To achieve this improvement in sensitivity, SPINlabTM generates an ultra-low temperature (-272 °C or 1 °K) environment in a high magnetic field (5 Tesla) with microwave irradiation (140 GHz) in a fully automated system with an ergonomic user interface. Traditionally, such low temperature is achieved by the evaporation and consumption of large quantities of liquid cryogens, which is costly and inconvenient to the user. SPINlabTM reaches this extremely low temperature without any consumption of cryogens in the cryostat. The cryostat is located inside a welded stainless steel can with a superconducting magnet, charcoal filters, heaters, sensors, and other devices.

The cryostat (Fig. 2) is filled with liquid Helium to cool the magnet to 1°K. When a supply of liquid Helium has cooled the magnet coil to 1°K, the coil is charged with an electrical current. The current is then able to circulate freely in the coil without the dissipative effects of electrical resistance in the coil.

Fig. 4 — Disposable fluid path.
The agents are lowered into the liquid Helium in the cryostat, and soak there near the superconducting magnet. The magnet field induces the spin axis of the 13C electrons to re-align with the magnet pole axis. The longer the soak near the magnet, and the stronger the magnet, result in a greater percentage of electrons that become hyperpolarized as shown in Figure 3. The SPINlabTM uses a 3.5 Tesla magnet, and can work with magnets up to 5.0 Tesla. The greater the percentage of hyperpolarization, the greater the 13C sensitivity in an MRI, and the longer the hyperpolarization effect is available for enhanced imaging results.

Metabolically relevant agents are processed with the SPINlabTM in a custom- designed disposable fluid path. (Fig. 4) The device facilitates the movement of the agent through its mechanical and fluidics processing steps. The fluid path is a highly engineered plastic component that contains the agent of interest and solvents. It tolerates extreme temperature (-272 °C to 150 °C), pressure (to 15 bar) and is chemically resistant. The fluid path ensures a robust process and integrity of the agent and provides the customer with a convenient and automated work flow for characterization or biological studies.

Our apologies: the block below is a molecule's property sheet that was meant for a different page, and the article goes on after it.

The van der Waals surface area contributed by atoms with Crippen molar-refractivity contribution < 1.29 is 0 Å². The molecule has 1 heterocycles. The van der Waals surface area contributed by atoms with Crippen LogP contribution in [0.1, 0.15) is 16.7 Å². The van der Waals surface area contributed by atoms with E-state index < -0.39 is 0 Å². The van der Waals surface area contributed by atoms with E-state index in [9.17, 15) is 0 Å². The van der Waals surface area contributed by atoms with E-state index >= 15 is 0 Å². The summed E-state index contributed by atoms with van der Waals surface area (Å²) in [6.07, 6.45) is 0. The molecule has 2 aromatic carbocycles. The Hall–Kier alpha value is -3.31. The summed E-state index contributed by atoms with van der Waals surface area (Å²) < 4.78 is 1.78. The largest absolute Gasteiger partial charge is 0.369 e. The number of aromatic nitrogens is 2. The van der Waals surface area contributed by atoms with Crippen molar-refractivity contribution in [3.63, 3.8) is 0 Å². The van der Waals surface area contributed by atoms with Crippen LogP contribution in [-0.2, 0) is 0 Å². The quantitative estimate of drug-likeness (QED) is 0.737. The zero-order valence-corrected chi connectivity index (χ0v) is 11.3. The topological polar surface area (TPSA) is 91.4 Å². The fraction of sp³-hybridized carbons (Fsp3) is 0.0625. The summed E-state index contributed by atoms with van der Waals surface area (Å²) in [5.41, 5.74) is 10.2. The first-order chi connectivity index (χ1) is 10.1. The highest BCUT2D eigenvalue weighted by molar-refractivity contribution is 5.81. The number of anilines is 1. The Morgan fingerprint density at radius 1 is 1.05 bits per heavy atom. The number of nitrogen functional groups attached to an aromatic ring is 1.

A Look Ahead

The innovations in SPINlab™ have now automated the concept and complex physics of hyperpolarization to enable researchers to explore in vitro and in vivo biochemistry in real-time. Pre-clinical researchers have produced more than 500 publications studying potential applications for this powerful technology.

This technology was also entered in this year’s Create the Future Design Contest to help stimulate and reward engineering innovation. The entry can be seen at: .

In the fall of 2011, GE Healthcare announced that it is dedicating $1 billion of its total R&D budget over the next five years to expand its advanced cancer diagnostic and molecular imaging capabilities. It launched a new entity, Research Circle Technology Inc. (RCT) to create an alliance between GE’s scientists and leading universities, provide access to GE’s technology and healthcare expertise, and accelerate and enhance the development of metabolic imaging and other innovative technology.

“The focused goal of RCT is open collaboration to bring hyperpolarization technology to the world’s leading researchers and enable their studies to better understand the biochemistry of life,” said Jonathan A. Murray, Managing Director of RCT. “The early results are very exciting and we are delighted to collaborate with this community to help bring this innovative technology to its full potential.”

The progress of this technology platform has been a result of collaborative efforts between RCT and its developers. KMC Systems, Inc., a contract design and manufacturer of medical instruments (Merrimack, NH) developed, built, integrated, and tested the SPINlab™ automation platform. The disposable fluid path was developed by Wi, Inc. (Englewood, CO), and the cryostat was provided by Oxford Instruments (Tubney Woods, Abingdon, Oxford shire, UK).

Materials for this article supplied by GE Healthcare, KMC Systems Inc., the University of California, San Francisco, and the Danish Research Center for Magnetic Resonance. For more information, Click Here